|Edward Teach, better known as "Blackbeard the Pirate" once made the area near Bath his home
Edward Teach, better known as Blackbeard-the most notorious pirate of them all-once made the area near Bath his home.
The famous rogue lived on Plum Point(often referred to as "Teach's Point"). From a vantage point in front of the Bonner house, looking south across the bay, the stretch of land visible on the left is Plum Point. The foundation ruins of an ancient house on Plum Point have been rumored over the years to be the remains of Blackbeards home. And fortune seekers have dug many a hole in the area in search of Blackbeards buried treasure.
Across the bay to the right, the point of land visible is Archbell Point. It was near this location that colonial governor Charles Eden lived during his time in Bath. Eden, who hailed from ancient and prominent English family, became governor of the colony in May 1714. The governor occupied a 400-acre plantation on the west side of Bath Creek.
Blackbeard arrived in Bath sometime in June 1718, and immediately received from Governor Eden the "gracious pardon" of the Royal Proclamation. And legend says that a subterranean passage was cut from the cellar of Eden's mansion to the steep bank of the creek, so that Blackbeard could enter and depart without being seen. The implication, of course, is that Eden was taken his own share of the pirate's loot. Such a tunnel probably never existed, but there was a path of ballast rocks that led from Eden's place to a pier on the creek nearby.
Searching the plantations along the Pamlico, Blackbeard chose the teenage daughter of a Bath County planter as his fourteenth bride. Governor Eden performed the wedding ceremony, and this incident has been suggested as proof that the pirate and the governor were friends allied in the commission of piratical acts. In all probability, however, Eden was the only official in the area who could legally perform such ceremonies.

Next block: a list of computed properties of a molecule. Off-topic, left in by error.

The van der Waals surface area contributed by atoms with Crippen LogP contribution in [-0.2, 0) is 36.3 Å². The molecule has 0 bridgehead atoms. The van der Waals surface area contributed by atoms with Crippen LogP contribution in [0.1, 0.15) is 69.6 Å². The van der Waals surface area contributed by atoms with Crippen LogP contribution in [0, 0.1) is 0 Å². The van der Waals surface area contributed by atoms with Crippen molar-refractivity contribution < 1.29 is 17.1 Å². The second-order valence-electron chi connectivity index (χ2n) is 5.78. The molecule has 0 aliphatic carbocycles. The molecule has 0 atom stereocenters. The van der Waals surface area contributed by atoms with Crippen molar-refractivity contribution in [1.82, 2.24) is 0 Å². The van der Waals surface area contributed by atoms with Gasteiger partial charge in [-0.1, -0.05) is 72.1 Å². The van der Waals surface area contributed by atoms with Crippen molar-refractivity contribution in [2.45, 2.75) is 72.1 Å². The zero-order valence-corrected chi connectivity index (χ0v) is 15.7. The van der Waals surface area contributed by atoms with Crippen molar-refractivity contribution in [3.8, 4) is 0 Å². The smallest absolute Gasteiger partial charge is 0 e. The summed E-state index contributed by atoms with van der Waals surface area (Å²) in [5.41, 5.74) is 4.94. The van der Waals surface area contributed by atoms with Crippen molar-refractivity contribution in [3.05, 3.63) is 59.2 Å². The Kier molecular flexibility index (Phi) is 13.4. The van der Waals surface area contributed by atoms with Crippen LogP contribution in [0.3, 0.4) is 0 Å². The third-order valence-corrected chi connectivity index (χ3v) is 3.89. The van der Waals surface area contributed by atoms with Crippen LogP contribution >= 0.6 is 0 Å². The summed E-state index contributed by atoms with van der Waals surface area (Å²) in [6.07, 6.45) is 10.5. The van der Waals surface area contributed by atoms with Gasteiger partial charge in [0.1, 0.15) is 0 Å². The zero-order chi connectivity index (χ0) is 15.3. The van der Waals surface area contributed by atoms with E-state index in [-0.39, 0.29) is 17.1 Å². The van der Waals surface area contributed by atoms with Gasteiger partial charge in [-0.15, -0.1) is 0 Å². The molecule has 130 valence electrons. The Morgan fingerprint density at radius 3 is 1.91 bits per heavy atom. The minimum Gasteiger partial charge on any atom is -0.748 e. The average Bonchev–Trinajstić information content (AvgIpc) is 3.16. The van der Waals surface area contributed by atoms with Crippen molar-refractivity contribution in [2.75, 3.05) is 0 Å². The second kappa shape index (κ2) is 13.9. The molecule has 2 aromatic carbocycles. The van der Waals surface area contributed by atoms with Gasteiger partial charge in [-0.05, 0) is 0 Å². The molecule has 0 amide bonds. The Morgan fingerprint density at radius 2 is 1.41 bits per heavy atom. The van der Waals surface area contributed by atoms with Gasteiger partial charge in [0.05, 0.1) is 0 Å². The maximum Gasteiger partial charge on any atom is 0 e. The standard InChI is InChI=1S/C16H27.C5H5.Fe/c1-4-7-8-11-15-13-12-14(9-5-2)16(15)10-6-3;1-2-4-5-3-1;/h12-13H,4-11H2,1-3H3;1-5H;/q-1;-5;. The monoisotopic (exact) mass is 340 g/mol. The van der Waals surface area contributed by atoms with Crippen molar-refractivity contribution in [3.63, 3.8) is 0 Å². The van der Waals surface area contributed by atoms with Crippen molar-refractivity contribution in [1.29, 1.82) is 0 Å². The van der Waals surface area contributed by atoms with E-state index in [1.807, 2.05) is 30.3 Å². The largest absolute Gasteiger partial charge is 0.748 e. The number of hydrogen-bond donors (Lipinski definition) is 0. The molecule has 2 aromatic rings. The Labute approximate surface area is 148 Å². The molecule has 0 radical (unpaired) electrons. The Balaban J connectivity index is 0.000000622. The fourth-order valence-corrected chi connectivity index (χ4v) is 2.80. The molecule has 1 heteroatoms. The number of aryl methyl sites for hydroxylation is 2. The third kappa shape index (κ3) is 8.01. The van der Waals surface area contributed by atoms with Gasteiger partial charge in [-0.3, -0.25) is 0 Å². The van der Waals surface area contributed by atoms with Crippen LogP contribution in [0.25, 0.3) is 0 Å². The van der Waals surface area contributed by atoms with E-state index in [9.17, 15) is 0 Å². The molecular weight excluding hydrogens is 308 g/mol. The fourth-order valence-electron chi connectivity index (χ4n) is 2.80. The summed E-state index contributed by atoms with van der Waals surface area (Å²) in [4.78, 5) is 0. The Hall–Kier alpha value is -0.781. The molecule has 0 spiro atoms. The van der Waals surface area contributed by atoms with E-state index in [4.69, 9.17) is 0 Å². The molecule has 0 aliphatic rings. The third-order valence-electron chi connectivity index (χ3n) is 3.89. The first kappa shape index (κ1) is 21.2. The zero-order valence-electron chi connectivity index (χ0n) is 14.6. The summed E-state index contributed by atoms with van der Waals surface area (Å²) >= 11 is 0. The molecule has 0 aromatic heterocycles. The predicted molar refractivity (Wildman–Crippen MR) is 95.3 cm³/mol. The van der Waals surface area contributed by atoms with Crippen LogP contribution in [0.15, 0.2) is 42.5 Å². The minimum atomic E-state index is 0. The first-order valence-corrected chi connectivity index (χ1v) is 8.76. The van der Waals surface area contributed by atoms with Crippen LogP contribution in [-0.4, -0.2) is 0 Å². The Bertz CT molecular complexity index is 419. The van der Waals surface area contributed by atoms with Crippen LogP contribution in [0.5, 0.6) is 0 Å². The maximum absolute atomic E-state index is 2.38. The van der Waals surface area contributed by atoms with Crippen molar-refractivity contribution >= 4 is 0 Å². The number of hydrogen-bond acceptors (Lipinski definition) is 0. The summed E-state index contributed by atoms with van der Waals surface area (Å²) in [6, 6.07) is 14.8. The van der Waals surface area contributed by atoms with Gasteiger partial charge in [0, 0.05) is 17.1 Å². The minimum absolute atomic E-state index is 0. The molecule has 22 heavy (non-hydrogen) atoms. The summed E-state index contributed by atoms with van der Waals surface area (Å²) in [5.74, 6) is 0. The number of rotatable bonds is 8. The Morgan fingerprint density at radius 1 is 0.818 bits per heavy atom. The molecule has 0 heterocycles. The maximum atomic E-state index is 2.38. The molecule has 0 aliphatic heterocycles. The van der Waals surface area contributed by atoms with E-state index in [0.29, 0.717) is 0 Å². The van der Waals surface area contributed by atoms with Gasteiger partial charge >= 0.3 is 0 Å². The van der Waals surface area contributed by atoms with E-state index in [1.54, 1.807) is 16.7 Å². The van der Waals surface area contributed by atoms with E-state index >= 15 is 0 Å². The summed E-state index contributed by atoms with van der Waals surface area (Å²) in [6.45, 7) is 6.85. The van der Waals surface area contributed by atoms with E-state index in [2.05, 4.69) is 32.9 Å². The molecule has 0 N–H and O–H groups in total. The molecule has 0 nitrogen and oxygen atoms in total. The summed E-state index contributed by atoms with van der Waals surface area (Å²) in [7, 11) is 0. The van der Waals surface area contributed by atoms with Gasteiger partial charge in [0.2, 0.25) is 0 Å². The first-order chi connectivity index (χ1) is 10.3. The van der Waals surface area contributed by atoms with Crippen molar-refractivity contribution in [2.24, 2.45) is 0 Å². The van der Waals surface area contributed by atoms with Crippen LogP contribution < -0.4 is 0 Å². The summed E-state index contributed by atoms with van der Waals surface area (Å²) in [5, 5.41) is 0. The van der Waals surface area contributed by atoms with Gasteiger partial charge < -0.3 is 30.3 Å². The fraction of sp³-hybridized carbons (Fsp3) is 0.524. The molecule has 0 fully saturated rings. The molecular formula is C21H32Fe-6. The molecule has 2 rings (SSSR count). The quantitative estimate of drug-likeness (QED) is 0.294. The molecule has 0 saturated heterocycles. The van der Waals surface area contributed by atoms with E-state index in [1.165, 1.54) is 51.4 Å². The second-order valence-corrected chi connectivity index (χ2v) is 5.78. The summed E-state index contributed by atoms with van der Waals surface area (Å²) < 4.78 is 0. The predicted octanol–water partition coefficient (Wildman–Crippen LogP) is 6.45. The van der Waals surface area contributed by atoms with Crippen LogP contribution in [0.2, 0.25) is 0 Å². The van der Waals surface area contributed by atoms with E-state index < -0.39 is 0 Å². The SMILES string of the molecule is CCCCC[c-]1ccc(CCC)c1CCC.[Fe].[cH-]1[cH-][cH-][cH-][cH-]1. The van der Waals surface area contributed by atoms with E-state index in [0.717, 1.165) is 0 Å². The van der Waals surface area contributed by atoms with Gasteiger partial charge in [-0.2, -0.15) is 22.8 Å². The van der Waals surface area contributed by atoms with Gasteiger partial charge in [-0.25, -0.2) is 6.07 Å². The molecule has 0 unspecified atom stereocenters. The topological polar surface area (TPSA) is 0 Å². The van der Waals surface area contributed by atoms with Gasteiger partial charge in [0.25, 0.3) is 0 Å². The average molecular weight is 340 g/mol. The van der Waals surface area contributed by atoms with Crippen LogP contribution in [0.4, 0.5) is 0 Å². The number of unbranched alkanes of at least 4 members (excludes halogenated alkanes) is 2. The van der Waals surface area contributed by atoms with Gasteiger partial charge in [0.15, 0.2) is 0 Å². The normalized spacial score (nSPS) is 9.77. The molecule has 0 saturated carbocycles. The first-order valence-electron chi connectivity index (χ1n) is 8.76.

In November 1718, Blackbeard's reign as the king of all pirates came to an end. Teach was slain in battle at Ocracoke Inlet by a contingent of the Royal Navy under command of Lt. Robert Maynard.
ADAPTED FROM: Lee,Robert E. Blackbeard the Pirate: A Reappraisal of His Life and Times. Winston-Salem: John F. Blair, 1974
Congratulations to Capt. Bennie Ambrose for being awarded Bath Fire Dept. Fireman of the Year.
We would like to take this time, and say congratulations for a well-deserved award. Below is a picture of Bennie (standing). Way to go Bennie we are very proud of you.
Bath Fire Department takes delivery of a new tanker
Bath Fire Dept has purchased a new 2004 Kenworth/Deep South tanker. The truck consist of a 1850 gallon SST semi-eliptical tank, 10" rear Newton quick dump with 90 degree extension, 400 GPM PTO pump, Federal Signal strobe light package, side and rear scene lights, reverse activated scene lights, ground lights, back-up camera, and much more. We will have photos of the new truck as soon as they are available.
Bath, NC is the oldest town in the state of NC
European settlement near the pamlico River in the 1690's led to the creation of Bath, North Carolina's first town, in 1705. The towns location seamed ideal with easy access to the river and the Atlantic Ocean 50 miles away--at Ocracoke Inlet.
By 1708, Bath consisted of twelve houses and about 50 people Trade in naval stores, furs, and tobacco was important, and Bath became the first port of entry into North Carolina. In 1707 a grist mill and the colony's first shipyard were established in the town.
The General Assembly met in Bath in 1743, 1744,1752 and again in 2006. In 1746 the town was considered for capitol of the colony. Governors Robert Daniel, Thomas Cary, Charles Eden, and Matthew Rowan made Bath their home for a time, as did Edward Moseley, long time speaker of the assembly.
Check out our up coming events.
Please take the time and visit our corkboard and see what is the latest upcoming events.